My question is, how bad is selling pirated DVD's. I am not talking about copies of DVD movies. But movies which were taped in a theater, either by an audience member, or a person who works in the theater. These DVD's are mostly fuzzy pixeled and the audio is sort of bad. As an avid movie downloader, there are plenty of scenes in which actual people get up in front of the screen and walk away- possibly to get popcorn or use the bathroom.
I beleive, movie piraters are helping the low- to middle class people out by selling a dvd, for say $5. This is up to $3 less than a single movie ticket, and not all hard working families have the money or time to go to a theater, buy $30 worth of $5 food, and watch a movie.
Possibly, the movie piraters are helping people realize how some movies, put out to be SO great, SUCK! For example, Cursed. Wow, that was a waste of my money! I thought it looked good, but no! Therefore, when my family, or my girlfriends family wants to see it, I can download the movie, and burnt it to watch.
How bad is it hurting the Movie Industry? I mean, we only hear the numbers..... bla bla bla pulled in $130 million from its first weekend......oh well, hate it or love it...
Posted by Adam L at 2/27/2005 09:44:00 PM
It's one week till spring break which means none of us are going to be focusing on much this week except dreaming of sand and sun. The sand and sun may be harder to get to this year though. Many major airlines such as Northwest and Delta have raised fares to account for the ever-increasing oil prices. Continental, U. S. Airways, and United are low-fare carriers and have maintained their low fares. While it's not entirely clear who started the fare raising many carriers followed the lead of Northwest after the premier carrier raised its fares by $5 for one way flights under a 1,000 miles and $10 for flights any longer. Many experts attribute the raise in fares to the exceedingly low fares this past year. They claim they were bound to go up and they will stay up. This is going to affect many business travelers who frequent the airports our our country each and every day, and what is going to happen to the tourism industry.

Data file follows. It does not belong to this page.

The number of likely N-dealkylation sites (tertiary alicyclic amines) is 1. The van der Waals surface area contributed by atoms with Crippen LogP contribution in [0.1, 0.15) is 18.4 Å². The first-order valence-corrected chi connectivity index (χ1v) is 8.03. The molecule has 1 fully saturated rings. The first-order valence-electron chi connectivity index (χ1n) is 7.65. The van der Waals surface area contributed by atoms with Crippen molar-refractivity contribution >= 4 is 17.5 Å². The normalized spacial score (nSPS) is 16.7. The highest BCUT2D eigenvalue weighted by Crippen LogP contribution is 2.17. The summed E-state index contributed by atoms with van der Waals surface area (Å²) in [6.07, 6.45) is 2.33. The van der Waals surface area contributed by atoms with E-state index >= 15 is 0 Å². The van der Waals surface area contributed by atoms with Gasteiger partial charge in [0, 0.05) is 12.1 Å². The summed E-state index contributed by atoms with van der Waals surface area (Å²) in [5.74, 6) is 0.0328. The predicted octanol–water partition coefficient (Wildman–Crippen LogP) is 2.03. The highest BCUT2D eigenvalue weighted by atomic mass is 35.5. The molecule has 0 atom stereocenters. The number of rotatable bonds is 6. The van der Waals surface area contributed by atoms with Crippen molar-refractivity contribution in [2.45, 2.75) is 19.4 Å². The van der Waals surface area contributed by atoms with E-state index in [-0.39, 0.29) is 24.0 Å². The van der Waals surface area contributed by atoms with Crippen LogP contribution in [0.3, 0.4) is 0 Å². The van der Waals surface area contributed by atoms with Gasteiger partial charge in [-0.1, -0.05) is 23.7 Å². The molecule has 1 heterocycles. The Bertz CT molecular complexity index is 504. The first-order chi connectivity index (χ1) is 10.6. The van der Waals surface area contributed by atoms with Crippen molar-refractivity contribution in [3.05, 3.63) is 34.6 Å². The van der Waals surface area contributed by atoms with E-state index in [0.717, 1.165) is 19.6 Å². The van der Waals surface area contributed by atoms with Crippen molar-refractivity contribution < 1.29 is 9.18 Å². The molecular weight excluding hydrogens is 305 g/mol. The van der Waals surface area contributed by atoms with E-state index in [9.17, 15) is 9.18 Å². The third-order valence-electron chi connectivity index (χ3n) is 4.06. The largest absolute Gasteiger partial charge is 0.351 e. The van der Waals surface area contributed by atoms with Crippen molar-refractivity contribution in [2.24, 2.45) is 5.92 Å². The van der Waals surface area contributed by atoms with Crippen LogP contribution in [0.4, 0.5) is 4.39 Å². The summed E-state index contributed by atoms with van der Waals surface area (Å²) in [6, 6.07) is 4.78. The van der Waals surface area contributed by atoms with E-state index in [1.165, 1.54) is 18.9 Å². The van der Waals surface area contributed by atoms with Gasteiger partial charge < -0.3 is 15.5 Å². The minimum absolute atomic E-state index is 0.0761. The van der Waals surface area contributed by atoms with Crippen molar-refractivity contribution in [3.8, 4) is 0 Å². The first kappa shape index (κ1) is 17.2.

Posted by Marissa at 2/27/2005 09:33:00 PM
The New England Patriots, Superbowl XXXIX Champs, cut cornerback Ty Law late last week. He was at the end of his 7 year, $51 million contract. Any true Patriots fans out there realizes how big of a loss this actually is. Although Law missed a majority of this season with a broken foot, he is still arguably one of the best cornerbacks in the game. He helped the Patriots win 2 of their 3 Superbowls with key interceptions in almost all of his post season appearences. His $12.5 million dollar contract for next season was to much for the Patriots to shell out, especially when most of their players are only being paid a few million a season. Any football fans with some insight, please comment!
Posted by Patrick Randle at 2/27/2005 09:12:00 PM
With all of the steroids talk and allegations put against all of these players, some players are thinking of filing law suits against Jose Conseco. Jose, in his new book, released the names of many players accusing them of taking steroids. Most of these players say that these allegations against them are false. Rafael Palmeiro is thinking about suing Jose Conseco because Jose Conseco said that while they played together in Texas he injected Palmeiro with steroids. Palmeiro said that this was false. So my question is that do you think that players who were accused of using steroids by Conseco should press charges against him? These allegations could ruin a great career of some players because this puts them under the spotlight and some people think that using steroids helped them have such a great career.
Posted by DaveOr at 2/27/2005 08:54:00 PM
This article is about how anti-drinking groups in high schools and colleges are trying to increase tax on beer. While this sin tax seems like a very good idea to lower the number of underage consumers, I think the demand curve for beer is rather inelastic. Yes there will always be the students that say, "no way I do not have the money to continue to buy it," but the majority will probably complain while they are in line with their case of Bud Light. Even the ones who do not buy it could possibly still be consuming it from another source, which still paid the extra money. I think this tax will help increase sales revenue for beer companies. Lets face it, though underage drinking is illegal, it brings a great deal of revenue to the industry.